I'm a little sad at the thought of leaving that place behind, for all its flaws, because it was home for five years. We moved there right after I started working at the last company and I remember being excited at how much better things would be away from the students. It felt like the start of a new chapter in our lives... which it was, even if it was shorter than I thought it would be.
As sad as I am to say goodbye to the old place, I'm excited to be in our house. It feels sort of strange to be happy and sad at the same time - happy to make a fresh start and sad to leave the comfort of the known place behind - because I like my happy times and my sad times to be disjoint. It's easier to feel all of one after another than both at once.
I guess part of the trick to moving on is instead of looking back and only mourning what's gone, look ahead and find the advantages to the new situation. I know that can be easier said than done, because change is hard and it's sometimes hard to figure out exactly what you're feeling when you think about something you're leaving behind. Personally, I've found that when I'm trying to control things and trying to hold onto the past (and getting angry and grumpy in the process), if I can recognize and identify what I'm really feeling - whether it be sadness, powerlessness, or fear - I'm able to let those feelings go, accept what's happening, and turn to embrace what's ahead.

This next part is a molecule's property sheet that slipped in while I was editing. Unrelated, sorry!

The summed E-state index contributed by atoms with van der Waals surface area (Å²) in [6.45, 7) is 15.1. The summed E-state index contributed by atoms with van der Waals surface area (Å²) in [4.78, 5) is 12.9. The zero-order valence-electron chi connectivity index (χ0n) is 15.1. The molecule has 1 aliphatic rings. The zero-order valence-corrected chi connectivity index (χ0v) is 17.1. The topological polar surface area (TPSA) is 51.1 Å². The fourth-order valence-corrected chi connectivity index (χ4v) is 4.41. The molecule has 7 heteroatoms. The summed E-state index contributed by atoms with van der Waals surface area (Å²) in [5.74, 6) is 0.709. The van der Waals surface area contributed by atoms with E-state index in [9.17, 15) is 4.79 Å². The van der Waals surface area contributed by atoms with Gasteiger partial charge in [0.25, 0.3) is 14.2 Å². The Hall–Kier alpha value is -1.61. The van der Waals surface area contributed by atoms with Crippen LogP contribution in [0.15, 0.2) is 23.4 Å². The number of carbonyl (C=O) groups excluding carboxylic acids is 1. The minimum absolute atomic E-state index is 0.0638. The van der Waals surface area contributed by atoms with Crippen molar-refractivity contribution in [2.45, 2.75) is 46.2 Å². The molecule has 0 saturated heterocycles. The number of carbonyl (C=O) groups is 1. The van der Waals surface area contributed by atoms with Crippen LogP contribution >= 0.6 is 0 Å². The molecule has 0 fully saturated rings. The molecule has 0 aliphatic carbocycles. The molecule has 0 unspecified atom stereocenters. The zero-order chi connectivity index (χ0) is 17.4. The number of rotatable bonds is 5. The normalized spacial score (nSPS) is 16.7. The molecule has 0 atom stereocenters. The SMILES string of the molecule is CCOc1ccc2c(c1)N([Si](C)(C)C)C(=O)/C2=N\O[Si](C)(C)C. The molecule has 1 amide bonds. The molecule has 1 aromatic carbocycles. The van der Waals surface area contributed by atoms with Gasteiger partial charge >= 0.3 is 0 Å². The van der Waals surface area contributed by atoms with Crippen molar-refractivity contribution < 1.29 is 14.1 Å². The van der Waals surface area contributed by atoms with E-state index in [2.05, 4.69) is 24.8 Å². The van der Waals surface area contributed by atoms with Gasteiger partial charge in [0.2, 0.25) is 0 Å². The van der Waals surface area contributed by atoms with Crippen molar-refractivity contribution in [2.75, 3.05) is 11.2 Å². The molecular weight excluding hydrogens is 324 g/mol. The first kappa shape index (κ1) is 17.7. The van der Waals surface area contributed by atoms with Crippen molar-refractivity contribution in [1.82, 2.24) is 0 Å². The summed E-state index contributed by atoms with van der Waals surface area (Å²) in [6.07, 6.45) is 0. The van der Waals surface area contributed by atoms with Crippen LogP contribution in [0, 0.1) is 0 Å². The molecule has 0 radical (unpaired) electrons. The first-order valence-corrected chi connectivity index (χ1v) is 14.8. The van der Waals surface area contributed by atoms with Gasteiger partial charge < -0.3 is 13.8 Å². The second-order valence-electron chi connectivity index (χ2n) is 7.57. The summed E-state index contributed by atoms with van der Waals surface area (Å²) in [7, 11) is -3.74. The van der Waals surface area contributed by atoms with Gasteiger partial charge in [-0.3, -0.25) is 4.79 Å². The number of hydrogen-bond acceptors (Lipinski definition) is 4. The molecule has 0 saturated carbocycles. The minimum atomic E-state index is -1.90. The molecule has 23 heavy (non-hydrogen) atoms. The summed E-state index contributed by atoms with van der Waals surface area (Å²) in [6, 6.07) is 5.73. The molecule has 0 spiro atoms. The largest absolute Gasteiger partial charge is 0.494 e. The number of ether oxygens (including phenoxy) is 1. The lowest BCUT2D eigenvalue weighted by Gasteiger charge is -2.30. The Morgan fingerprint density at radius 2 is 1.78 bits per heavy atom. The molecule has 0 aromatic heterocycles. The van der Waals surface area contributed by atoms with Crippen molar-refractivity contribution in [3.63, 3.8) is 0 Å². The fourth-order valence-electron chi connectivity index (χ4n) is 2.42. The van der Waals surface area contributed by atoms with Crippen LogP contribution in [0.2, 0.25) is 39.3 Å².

I did that recently with the whole Bell situation. I was thinking about it, because I'd got so angry with Bell, and I wondered why that was. Eventually I realized it was because I felt helpless and powerless when dealing with Bell. That's why I got as angry as I did: had I felt like I was being heard by them, I wouldn't have felt the way I did.
Now, accepting my role in the situation doesn't change the fact that Bell didn't handle the situation correctly, and it doesn't change the fact that I'm going to file a complaint. I just like to understand why I behave the way I do so that I can learn from it. Plus I figure that if I can learn to identify the feelings behind my actions before I get angry, I could learn to be a kinder, gentler, more compassionate person. I've been a very angry, harsh, unfeeling, cruel person for much of my life and I've been working on changing that. It's a very slow process.
ps - the wind just picked up our barbeque outside and threw it over! We've moved it against the house now instead of it standing by itself on the patio, but how crazy is it that the wind could do that?